This mid-cap post-bankruptcy stock’s outlook is much more favorable than the market’s view. The company is now solidly profitable; and its new leadership team and board of directors is focusing on reducing its already low cost structure, improving its mine quality, repaying debt and returning capital to shareholders. As an added bonus, its regulatory burden is unlikely to increase under the Trump administration, and management is working to present a considerably more environmentally-friendly face to the public.
Whenever we are looking for good turnaround stocks, one feature that piques our interest is a high dividend yield. A substantial dividend compensates you even if you have to wait for the turnaround to take effect and push the stock price up. Moreover, after the stock does begin to move up, the yield will boost your total return. With this in mind, we sifted through the stocks in the S&P 500 Index to find seven companies with high dividend yields that hold promise for turnarounds and a reasonable likelihood of sustaining their dividends.
Determining what EV/EBITDA multiple makes a stock attractive, just as with a P/E multiple, is admittedly a form of art. We uncovered four companies that have low EV/EBITDA multiples but noticeably higher P/E multiples that might be worth a closer look.
We're sharing this complimentary copy of our full Research Report for Bioverativ (NYSE: BIVV)—20+ pages of financial analysis, investment philosophy and straightforward explanation. BIVV, our most recent closed out purchase recommendation, brought Turnaround Letter readers 95% stock profit in seven short months.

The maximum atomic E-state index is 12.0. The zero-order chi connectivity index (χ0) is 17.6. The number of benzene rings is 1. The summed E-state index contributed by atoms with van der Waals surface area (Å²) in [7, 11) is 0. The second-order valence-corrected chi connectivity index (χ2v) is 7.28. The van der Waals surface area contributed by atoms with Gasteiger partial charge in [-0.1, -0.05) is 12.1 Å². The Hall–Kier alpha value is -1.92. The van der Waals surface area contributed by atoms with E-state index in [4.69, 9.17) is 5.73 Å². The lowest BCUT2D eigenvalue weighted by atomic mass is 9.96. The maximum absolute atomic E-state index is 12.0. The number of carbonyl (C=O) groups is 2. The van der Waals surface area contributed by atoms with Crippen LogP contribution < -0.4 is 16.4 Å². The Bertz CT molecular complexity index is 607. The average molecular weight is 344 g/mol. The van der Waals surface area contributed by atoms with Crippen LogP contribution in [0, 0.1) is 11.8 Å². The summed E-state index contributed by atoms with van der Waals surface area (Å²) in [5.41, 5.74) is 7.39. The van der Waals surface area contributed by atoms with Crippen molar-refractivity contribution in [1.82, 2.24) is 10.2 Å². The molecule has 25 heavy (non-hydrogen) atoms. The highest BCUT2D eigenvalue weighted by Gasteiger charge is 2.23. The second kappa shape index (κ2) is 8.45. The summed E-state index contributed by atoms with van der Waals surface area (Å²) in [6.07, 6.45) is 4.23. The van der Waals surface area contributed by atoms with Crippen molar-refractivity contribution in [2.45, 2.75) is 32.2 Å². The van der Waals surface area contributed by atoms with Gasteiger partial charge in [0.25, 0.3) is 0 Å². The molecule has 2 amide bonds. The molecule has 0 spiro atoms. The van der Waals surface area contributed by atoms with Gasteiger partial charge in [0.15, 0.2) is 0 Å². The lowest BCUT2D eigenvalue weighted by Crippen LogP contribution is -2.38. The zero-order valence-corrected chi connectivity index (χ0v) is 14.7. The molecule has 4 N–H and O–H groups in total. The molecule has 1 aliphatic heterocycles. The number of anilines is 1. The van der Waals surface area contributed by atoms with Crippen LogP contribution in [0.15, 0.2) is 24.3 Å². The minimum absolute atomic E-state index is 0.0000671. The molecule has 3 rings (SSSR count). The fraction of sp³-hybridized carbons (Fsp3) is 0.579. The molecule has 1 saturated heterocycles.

Harnessing Activists to Help Find Turnaround Stocks
Activist investors often produce attractive returns for their clients; and you can still use their influence to help your position as a turnaround investor in two ways: Buy a position in a stock with the expectation that an activist will soon follow or buy after an activist takes a stake.
While one of the many dozens of activist funds might find their way to selecting your particular stock, this approach is likely to be frustrating and unrewarding. A better approach is to buy after the activist makes their move. Once an activist takes a stake in a company, how do you evaluate whether it is worthwhile to follow on? Admittedly, this is a bit of an art... Learn how you can harness the power of activist investors to find market-beating turnaround stocks.
Turnaround Letter Stock Pick Named Top Performer of 2017
This Forbeswrite-up follows up on the recent Top Stock Tips report--naming The Turnaround Letter's Crocs recommendation the top performer of 2017: With 90% gains, CROX beat out 100 other investment ideas included in the report; and the stock continues to have value investing appeal, according to Putnam.
George notes, "We see additional upside for the stock in 2018 as management's efforts continue to bear fruit, though the gains will likely be more muted than we saw in 2017."